Endoscopic Treatment of Herniated Discs

by Carl Spivak

Unfortunately, the spine suffers wear and tear as people age. This process is known as degeneration. Degeneration is usually first seen in the discs of adults in their thirties to fifties.  The annulus, the thick fibrous cartilage that surrounds the interior of the disc, may weaken. This allowing the nucleus that makes up the interior of the disc to overflow, which forms a bulging disc.  If the annulus tears, the nucleus may squeeze out forming a herniated disc. The disc may compress or “pinch” spinal nerves, causing the back and leg pain, numbness, tingling and weakness known as sciatica. This pain may be worsened or maintained by inflammation around the nerve roots in the spine.

Possible risk factors for ruptured discs are injury, smoking, pregnancy, jobs involving heavy lifting, repetitive lifting and twisting, or operation of heavy vehicles.

Patients who are not helped by more conservative treatment may benefit from surgery. Traditional surgery is destructive to the spine.  The larger the incision the more damage to skin, muscle, ligaments and bone. This collateral tissue damage may result in more pain, muscle weakness, spinal instability and scar tissue which could lead to future difficulties.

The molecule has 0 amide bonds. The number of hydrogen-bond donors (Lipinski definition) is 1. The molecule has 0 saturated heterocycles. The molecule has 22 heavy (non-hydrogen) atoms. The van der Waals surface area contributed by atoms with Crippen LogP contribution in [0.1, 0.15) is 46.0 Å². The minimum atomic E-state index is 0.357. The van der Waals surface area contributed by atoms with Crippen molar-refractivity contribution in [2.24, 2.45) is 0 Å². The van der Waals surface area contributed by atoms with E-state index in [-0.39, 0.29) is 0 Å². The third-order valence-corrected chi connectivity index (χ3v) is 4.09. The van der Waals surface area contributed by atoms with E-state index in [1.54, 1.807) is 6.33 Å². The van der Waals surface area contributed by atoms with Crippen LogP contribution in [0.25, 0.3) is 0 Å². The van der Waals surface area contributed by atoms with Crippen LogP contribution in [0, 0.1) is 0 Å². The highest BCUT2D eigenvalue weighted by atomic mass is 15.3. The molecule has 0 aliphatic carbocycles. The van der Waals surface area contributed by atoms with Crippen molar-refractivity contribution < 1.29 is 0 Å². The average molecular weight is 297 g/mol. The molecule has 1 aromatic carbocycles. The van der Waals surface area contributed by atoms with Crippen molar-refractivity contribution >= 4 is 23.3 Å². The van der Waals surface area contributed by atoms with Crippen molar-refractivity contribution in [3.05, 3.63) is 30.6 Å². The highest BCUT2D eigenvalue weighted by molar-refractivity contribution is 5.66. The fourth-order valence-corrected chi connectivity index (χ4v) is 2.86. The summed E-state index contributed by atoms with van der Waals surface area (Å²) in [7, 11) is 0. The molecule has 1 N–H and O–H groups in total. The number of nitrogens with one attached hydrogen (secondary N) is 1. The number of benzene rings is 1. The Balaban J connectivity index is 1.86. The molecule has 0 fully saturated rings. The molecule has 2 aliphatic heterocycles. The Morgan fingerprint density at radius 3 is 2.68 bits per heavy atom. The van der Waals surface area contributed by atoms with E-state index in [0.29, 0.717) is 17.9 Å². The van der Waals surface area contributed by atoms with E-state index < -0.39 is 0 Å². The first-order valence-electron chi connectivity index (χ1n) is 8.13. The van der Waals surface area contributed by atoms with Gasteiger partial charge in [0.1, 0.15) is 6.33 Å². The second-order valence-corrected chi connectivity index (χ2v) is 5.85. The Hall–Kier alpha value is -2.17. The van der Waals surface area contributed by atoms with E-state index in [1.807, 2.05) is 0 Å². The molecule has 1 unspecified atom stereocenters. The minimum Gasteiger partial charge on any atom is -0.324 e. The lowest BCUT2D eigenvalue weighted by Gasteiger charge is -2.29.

Minimally invasive surgery involves a skin incision of less than one inch, but it is more than just a small incision. The surgery is done through a tube that slides in between back muscles to decrease the muscle damage and weakness caused by muscle retraction.  As noted earlier, this is not the same as “microsurgery”, which only refers to surgery that involves the use of a microscope, not the size of the incision or the amount of muscle damage.

Endoscopic spine surgery is state-of–the-art minimally invasive spine surgery. During an endoscopic discectomy, a micro video camera is inserted through a very small incision to locate the disc that is pinching the nerve.  The camera projects the images onto a video screen so the surgeon can easily visualize the compression. Tiny instruments are inserted through the camera to decompress the nerve, relieving pain and suffering.  The advantages of this type of surgery include no general anesthesia, a very small incision, minimal post-operative pain, and a shorter recovery then traditional surgery.

The endoscopic discectomy is an excellent choice for someone suffering from recurrent disc herniation after traditional discectomy because it avoids most of the old scar tissue. This decreases the chance of spinal dural tears and spinal fluid leaks. Traditional discectomy is done through a midline incision.  A second surgery must deal with the scar tissue from the first operation, increasing risk of complications.  Endoscopic surgery is done from the side of the spine instead of the rear, avoiding most scar tissue and potential problems.

If you have been suffering from chronic back pain due to bulging or herniated discs, an endoscopic discectomy might help. Find out if you are a candidate for minimally invasive treatment by making an appointment today.

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